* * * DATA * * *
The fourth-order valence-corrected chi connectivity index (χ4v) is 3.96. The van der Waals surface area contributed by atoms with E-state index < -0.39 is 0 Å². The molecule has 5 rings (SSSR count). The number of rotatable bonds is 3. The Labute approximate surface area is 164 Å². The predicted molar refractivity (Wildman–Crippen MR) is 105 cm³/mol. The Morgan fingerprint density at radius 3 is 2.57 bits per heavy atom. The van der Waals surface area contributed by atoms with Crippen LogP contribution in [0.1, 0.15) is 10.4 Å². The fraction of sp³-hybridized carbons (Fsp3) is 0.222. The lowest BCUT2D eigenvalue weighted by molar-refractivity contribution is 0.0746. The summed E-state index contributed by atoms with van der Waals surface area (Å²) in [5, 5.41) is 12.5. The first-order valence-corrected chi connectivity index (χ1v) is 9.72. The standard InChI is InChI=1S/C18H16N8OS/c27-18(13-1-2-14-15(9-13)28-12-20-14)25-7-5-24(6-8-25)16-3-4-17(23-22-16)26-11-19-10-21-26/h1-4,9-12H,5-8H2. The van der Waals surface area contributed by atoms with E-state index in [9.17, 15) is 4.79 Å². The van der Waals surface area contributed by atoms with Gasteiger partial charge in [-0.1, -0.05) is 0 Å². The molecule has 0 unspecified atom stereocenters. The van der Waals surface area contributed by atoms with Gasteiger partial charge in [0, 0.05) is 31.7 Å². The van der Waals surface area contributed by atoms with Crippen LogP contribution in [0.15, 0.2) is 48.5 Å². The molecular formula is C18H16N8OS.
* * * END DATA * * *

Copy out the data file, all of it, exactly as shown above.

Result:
The fourth-order valence-corrected chi connectivity index (χ4v) is 3.96. The van der Waals surface area contributed by atoms with E-state index < -0.39 is 0 Å². The molecule has 5 rings (SSSR count). The number of rotatable bonds is 3. The Labute approximate surface area is 164 Å². The predicted molar refractivity (Wildman–Crippen MR) is 105 cm³/mol. The Morgan fingerprint density at radius 3 is 2.57 bits per heavy atom. The van der Waals surface area contributed by atoms with Crippen LogP contribution in [0.1, 0.15) is 10.4 Å². The fraction of sp³-hybridized carbons (Fsp3) is 0.222. The lowest BCUT2D eigenvalue weighted by molar-refractivity contribution is 0.0746. The summed E-state index contributed by atoms with van der Waals surface area (Å²) in [5, 5.41) is 12.5. The first-order valence-corrected chi connectivity index (χ1v) is 9.72. The standard InChI is InChI=1S/C18H16N8OS/c27-18(13-1-2-14-15(9-13)28-12-20-14)25-7-5-24(6-8-25)16-3-4-17(23-22-16)26-11-19-10-21-26/h1-4,9-12H,5-8H2. The van der Waals surface area contributed by atoms with E-state index in [9.17, 15) is 4.79 Å². The van der Waals surface area contributed by atoms with Gasteiger partial charge in [-0.1, -0.05) is 0 Å². The molecule has 0 unspecified atom stereocenters. The van der Waals surface area contributed by atoms with Gasteiger partial charge in [0, 0.05) is 31.7 Å². The van der Waals surface area contributed by atoms with Crippen LogP contribution in [0.15, 0.2) is 48.5 Å². The molecular formula is C18H16N8OS.